Vigilenz Devices born out of founder’s ‘creativity plateau’


Ten years ago, S. Choudhury made the bold leap into the world of
entrepreneurism after being a paid employee for 20 years. “My
creativity reached a plateau and I knew it was time for me to try
something on my own,” is how he describes the motivation to leave his
comfort zone.

Instead of opening a restaurant or taking up a franchise outlet,
Choudhury stayed in the industry he knew best, medical devices, and
decided to solve a problem that has long bugged him — the lack of
local players in this field. He felt that he could do things better,
despite the limited resources he started with and knowing the inherent
bias against local made products by Malaysian buyers. Add to this the
fact that deals are done based on relationships and by going through
third parties which puts a tight squeeze on margins.

But Choudhury persisted and today, his company Vigilenz Medical
Devices, sees 60% of revenues coming from overseas. His frustration
with the lack of support from the government has also been tempered by
the entry of Pemandu throwing its support behind the development of
the medical devices sector in Malaysia. Notes Choudhury: “Without
them, we would still be lost in a maze.” What he means is that Pemandu
has helped local players such as him to connect with the relevant
agencies that are supposed to help local players such as himself in
this niche.

Naturally the bulk of the effort comes from the entrepreneur himself.
Especially when it comes to the all important standards that have to
be met. As medical devices have high safety concerns around their
usage, adopting standards and certifications are a must. Choudhury had
to invest in a system certification specific for medical devices known
as the  ISO 13485. The first time cost for this set him back RM60,000
with subsequent yearly audits running at between RM35,000 to RM40,000.
This is then followed by getting product certification for the various
countries he is exporting into.
“These include the FDA [for US entry], CE [European], TGA[Australia],
CMDCAS [Canadian], just to mention a few,” he says adding, “These are
expensive accreditations.”

Yet there is no choice if one is keen on targeting these markets. For
a class lll certification, the highest risk, (his is the only
Malaysian company to date which has this) a single product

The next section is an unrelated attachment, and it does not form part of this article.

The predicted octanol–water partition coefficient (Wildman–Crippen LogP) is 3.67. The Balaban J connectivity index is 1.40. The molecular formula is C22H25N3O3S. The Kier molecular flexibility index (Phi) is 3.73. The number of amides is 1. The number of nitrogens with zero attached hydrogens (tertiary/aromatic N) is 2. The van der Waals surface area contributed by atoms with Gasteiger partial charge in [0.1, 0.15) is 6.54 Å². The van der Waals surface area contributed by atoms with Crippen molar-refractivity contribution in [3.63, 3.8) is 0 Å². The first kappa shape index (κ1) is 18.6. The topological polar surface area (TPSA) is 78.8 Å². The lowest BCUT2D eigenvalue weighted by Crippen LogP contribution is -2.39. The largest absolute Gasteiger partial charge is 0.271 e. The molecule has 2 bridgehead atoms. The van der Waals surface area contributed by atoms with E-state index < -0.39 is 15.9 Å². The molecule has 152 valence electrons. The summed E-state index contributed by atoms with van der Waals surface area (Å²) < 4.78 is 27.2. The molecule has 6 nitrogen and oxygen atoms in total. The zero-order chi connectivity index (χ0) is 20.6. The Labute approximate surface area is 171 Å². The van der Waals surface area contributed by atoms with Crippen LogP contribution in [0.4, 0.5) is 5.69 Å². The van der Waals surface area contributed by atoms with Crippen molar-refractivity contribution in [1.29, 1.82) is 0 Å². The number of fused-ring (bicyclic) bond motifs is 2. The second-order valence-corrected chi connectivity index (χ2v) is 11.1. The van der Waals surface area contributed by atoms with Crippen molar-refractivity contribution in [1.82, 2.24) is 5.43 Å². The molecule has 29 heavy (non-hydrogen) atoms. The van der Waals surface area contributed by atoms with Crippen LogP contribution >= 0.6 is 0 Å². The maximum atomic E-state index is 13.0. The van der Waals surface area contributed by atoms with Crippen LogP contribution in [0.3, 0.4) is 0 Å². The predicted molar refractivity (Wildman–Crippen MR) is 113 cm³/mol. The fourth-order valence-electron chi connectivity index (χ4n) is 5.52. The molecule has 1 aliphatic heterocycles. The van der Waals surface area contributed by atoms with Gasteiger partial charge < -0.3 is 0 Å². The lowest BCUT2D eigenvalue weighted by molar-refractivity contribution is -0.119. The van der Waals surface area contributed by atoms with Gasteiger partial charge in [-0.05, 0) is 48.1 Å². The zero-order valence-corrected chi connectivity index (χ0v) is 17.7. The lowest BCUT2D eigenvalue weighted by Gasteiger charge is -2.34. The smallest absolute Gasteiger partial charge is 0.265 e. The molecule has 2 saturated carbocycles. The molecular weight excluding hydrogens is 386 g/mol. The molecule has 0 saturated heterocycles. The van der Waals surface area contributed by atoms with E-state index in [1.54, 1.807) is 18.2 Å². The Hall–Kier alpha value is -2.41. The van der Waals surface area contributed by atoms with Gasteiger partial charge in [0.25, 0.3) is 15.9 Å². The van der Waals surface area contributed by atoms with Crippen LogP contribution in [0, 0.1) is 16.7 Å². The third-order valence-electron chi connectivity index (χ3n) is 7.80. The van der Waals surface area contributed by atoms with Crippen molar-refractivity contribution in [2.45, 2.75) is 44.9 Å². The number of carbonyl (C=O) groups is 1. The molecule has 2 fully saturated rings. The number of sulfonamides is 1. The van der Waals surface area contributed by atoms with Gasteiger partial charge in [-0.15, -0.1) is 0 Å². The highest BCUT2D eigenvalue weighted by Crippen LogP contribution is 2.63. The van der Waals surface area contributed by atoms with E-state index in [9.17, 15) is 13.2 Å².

accreditation from start to finish would cost between RM180,000 to

Asked if he feels that the standards that need to be met when
exporting are, in reality a form of trade barrier, he says that the
standards are actually necessary. “But there are traits where the
barrier elements surface. Also in some of these countries you need a
local sponsor to ensure that you can sell there. For example in
Central European countries you need local legal rep instead of a sales

As to his thoughts on regulations in the local healthcare market,
Choudhury points out that, in Malaysia, regulations have not been
fully implemented as yet. “They are still voluntary but there are
plans already to make them mandatory. This is essential not only for
imported goods but also for locally manufactured goods. The
authorities should have stringent rules governing local manufacturing
as this can impact exports and other genuine players locally,” he says.

What he means here is that by imposing stringent regulations on the
quality of medical device makers, the quality of the manufactured
devices will be high and will enable them to meet the standards of
other countries to and thus be able to export there. It costs more to
meet the higher standards but the payoff comes with being able to
target export markets too.

The danger if Malaysian regulations are not stringent is that new
players can invest less to get into the space and price their products
lower than players such as Vigilenz which have higher costs but make
higher quality products.

While keeping an eye on impending local regulations, the game plan for
2013 for Choudhury is to increase sales on the domestic front while
continually looking for overseas business.

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